Frontline Initiative Code of Ethics
The RIGHT Decision Method:
An approach for solving ethical dilemmas
What is an ethical dilemma?
An ethical dilemma requires a person to define right from wrong. But, as Direct Support Professionals (DSPs), we know that this is not so simple. We face difficult decisions in our daily practice. There are often many different rules, principles, and opinions at play. We are called to respond in allegiance to the individuals we support. The National Alliance for Direct Support Professionals (NADSP) Code of Ethics provides a roadmap to assist in resolving ethical dilemmas.
How do I resolve ethical dilemmas?
Ethical dilemmas can be resolved through effective decision-making. Since we are so often called upon to make independent judgments, it is important to incorporate the NADSP Code of Ethics within our daily practice. Many ethical dilemmas can be resolved easily with consultation and reflection. However, some issues cannot. Therefore, to help make it easier to solve difficult ethical dilemmas, consider a framework from which to work. The College of Direct Support has provided an approach to ethical decision-making with the NADSP Code of Ethics. This is called the RIGHT Decision Method.
RIGHT Decision Method
- Recognize the ethical dilemma.
- Identify points of view.
- Gather resources and assistance.
- Have a plan.
- Take action based on ethical standards.
What is the RIGHT Decision Method?
Sometimes there really is a “right” way to make decisions under difficult conditions. The RIGHT Decision Method gives us tools to make sound ethical decisions and resolve ethical dilemmas. RIGHT is an acronym that stands for each step of the decision-making process:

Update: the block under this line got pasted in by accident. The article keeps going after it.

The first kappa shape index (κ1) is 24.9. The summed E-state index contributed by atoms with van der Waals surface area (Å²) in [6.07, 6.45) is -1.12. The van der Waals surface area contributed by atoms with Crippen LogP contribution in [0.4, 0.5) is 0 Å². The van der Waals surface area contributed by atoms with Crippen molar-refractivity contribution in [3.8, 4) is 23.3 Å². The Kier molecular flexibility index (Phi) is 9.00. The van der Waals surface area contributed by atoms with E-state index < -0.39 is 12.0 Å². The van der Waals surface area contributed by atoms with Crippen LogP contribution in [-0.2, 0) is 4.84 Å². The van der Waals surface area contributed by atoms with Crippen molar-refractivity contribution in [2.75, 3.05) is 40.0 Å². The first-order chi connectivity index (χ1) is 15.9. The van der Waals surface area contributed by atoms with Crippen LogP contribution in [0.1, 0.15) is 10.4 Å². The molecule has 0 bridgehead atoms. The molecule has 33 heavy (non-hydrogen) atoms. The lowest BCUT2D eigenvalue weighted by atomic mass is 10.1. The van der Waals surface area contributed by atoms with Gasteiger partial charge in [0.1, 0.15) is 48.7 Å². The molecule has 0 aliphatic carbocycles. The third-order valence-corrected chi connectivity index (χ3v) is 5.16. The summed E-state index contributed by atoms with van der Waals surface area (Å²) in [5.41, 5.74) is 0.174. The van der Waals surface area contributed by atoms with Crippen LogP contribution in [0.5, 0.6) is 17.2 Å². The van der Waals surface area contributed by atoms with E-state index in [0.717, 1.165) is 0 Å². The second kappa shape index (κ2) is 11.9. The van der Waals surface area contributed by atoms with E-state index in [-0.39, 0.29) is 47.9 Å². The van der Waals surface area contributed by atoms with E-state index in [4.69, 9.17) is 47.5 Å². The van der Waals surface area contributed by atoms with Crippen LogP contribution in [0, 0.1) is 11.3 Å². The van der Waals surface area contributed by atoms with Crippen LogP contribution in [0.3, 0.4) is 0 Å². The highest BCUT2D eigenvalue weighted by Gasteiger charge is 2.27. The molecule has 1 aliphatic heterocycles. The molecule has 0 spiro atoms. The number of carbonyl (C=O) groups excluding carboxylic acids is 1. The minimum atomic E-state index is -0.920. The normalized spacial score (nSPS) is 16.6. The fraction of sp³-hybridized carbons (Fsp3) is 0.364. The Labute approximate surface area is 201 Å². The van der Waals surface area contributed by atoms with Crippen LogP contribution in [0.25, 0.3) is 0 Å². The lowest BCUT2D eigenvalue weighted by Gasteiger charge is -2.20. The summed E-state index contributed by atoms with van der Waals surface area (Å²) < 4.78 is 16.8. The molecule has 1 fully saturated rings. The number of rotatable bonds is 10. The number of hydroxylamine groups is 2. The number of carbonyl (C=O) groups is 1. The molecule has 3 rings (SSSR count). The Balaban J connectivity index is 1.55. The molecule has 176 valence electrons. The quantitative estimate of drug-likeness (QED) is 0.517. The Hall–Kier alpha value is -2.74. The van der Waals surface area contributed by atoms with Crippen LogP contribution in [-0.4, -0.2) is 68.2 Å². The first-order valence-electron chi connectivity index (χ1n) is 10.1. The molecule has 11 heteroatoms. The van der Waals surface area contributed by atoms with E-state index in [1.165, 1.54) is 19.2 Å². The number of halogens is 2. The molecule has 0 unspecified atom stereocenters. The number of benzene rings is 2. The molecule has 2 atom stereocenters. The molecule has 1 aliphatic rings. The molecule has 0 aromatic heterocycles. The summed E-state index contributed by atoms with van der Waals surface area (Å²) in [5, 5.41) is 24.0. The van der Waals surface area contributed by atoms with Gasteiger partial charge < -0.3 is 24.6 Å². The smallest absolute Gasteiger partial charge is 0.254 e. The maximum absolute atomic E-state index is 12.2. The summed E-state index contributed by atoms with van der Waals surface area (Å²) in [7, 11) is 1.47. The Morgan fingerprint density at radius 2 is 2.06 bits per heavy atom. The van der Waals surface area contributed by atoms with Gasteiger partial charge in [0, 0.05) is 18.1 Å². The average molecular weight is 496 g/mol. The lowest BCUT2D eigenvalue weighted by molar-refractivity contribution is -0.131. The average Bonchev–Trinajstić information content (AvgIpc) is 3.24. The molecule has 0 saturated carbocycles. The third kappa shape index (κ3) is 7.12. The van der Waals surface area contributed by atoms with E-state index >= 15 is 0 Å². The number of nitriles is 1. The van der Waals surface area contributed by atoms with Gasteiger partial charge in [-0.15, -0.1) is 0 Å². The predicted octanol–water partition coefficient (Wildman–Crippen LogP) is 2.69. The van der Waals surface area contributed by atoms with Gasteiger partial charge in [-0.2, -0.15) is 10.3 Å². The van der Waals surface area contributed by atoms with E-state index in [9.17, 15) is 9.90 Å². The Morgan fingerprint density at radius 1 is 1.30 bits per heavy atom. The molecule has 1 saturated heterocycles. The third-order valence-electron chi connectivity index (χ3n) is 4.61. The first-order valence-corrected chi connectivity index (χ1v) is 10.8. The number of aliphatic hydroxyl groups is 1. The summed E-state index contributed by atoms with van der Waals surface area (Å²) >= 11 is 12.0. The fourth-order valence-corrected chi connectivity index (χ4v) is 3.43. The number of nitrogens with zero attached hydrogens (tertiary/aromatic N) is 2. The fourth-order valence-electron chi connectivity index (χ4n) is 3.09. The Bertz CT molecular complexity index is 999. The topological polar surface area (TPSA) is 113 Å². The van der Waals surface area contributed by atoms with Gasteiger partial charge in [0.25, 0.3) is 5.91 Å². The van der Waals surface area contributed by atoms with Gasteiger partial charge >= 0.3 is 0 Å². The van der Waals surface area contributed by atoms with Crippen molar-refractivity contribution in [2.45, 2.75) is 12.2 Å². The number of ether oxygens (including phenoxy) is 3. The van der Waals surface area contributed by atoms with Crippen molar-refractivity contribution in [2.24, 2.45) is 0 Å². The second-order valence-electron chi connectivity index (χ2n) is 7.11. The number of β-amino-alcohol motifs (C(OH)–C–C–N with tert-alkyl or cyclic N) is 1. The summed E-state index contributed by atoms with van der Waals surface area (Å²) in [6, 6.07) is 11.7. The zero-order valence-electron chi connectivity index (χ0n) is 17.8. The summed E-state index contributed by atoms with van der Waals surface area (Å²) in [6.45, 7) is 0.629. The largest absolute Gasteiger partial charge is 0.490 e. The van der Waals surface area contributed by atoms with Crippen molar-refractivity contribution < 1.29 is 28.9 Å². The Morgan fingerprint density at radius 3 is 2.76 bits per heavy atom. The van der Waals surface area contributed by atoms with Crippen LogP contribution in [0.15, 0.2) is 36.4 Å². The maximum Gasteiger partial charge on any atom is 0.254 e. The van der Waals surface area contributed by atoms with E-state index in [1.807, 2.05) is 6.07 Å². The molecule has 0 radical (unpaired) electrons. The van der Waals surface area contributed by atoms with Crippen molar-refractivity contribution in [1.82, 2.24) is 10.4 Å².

R: Recognize the ethical dilemma.
The first step is recognizing the conflicting obligations and clearly stating the dilemma. It is important to recognize and use the NADSP Code of Ethics as you begin with this step. You may consider —
- In what ways is the Code of Ethics applicable to this issue?
I: Identify points of view.
The second step is identifying points of view in the situation. This means considering the viewpoint of the person receiving services, your colleagues, other parties involved, and the NADSP Code of Ethics. Restating the problem clearly to someone else can also help you check out whether you have interpreted the situation accurately. It is important to understand how the person receiving supports feels. Consider —
- What does the person receiving support expect?
- Then think about others who are involved in the situation and how they feel.
- What do these individuals want or need?
G: Gather resources and assistance.
The third step is gathering resources and assistance that might help you figure out what to do. Now that you have an accurate understanding for the problem and various perspectives, this step encourages you to consider other people who may be able to assist you. You may also need to find important information. For example —
- Are there agency policies that could be considered? What do these documents say? Are there any laws or regulations in the state that may influence your decision-making?
- Is this a situation where legal advice is needed? Does the person have a legal representative who must be involved?
- Are there community resources that might help resolve the problem?
H: Have a plan.
The fourth step means that you are ready to make your decision. Formulating a plan will help you decide the best way to put your ideas into action. Once you have considered the following issues, write a plan down and identify step-by-step actions that you plan to take —
- Whom must you speak to first? What will you say? What preparations will you make?
- What steps can you take to ensure the best possible outcome for your decision?
- How might people react?
T: Take action based on ethical standards.
The fifth and final step is implementing the plan you developed in the manner you decided. Then, it is important to monitor its success using the success indicators you identified in the planning process to help you reflect on your decision —
- What worked well and why?
- What did not work well and why?
- What would you do differently after you have evaluated your outcomes?
Taylor, M., Silver, J., Hewitt, A., & Nord, D. (2006). Applying ethics in everyday work (Lesson 3). In College of Direct Support course: Direct support professionalism (Revision 2). DirectCourse.